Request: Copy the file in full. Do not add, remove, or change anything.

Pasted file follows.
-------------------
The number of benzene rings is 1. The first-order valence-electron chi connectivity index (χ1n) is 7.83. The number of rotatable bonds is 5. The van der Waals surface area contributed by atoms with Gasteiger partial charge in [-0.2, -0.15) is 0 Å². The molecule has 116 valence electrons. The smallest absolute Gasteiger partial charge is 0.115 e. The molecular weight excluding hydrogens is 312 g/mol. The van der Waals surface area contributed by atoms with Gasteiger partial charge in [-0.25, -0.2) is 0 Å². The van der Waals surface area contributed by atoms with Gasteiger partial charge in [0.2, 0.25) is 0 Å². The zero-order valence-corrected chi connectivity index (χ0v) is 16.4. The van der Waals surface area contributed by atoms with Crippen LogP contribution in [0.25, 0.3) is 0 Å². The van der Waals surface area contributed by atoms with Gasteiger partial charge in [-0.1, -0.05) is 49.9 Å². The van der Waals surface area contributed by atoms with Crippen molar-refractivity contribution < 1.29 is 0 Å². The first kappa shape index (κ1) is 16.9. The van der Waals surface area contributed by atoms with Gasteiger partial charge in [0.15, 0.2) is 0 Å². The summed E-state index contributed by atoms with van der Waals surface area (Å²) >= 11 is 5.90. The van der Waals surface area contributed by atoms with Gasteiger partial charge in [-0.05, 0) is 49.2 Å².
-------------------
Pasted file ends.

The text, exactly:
The number of benzene rings is 1. The first-order valence-electron chi connectivity index (χ1n) is 7.83. The number of rotatable bonds is 5. The van der Waals surface area contributed by atoms with Gasteiger partial charge in [-0.2, -0.15) is 0 Å². The molecule has 116 valence electrons. The smallest absolute Gasteiger partial charge is 0.115 e. The molecular weight excluding hydrogens is 312 g/mol. The van der Waals surface area contributed by atoms with Gasteiger partial charge in [-0.25, -0.2) is 0 Å². The van der Waals surface area contributed by atoms with Gasteiger partial charge in [0.2, 0.25) is 0 Å². The zero-order valence-corrected chi connectivity index (χ0v) is 16.4. The van der Waals surface area contributed by atoms with Crippen LogP contribution in [0.25, 0.3) is 0 Å². The van der Waals surface area contributed by atoms with Gasteiger partial charge in [-0.1, -0.05) is 49.9 Å². The van der Waals surface area contributed by atoms with Crippen molar-refractivity contribution < 1.29 is 0 Å². The first kappa shape index (κ1) is 16.9. The van der Waals surface area contributed by atoms with Gasteiger partial charge in [0.15, 0.2) is 0 Å². The summed E-state index contributed by atoms with van der Waals surface area (Å²) >= 11 is 5.90. The van der Waals surface area contributed by atoms with Gasteiger partial charge in [-0.05, 0) is 49.2 Å².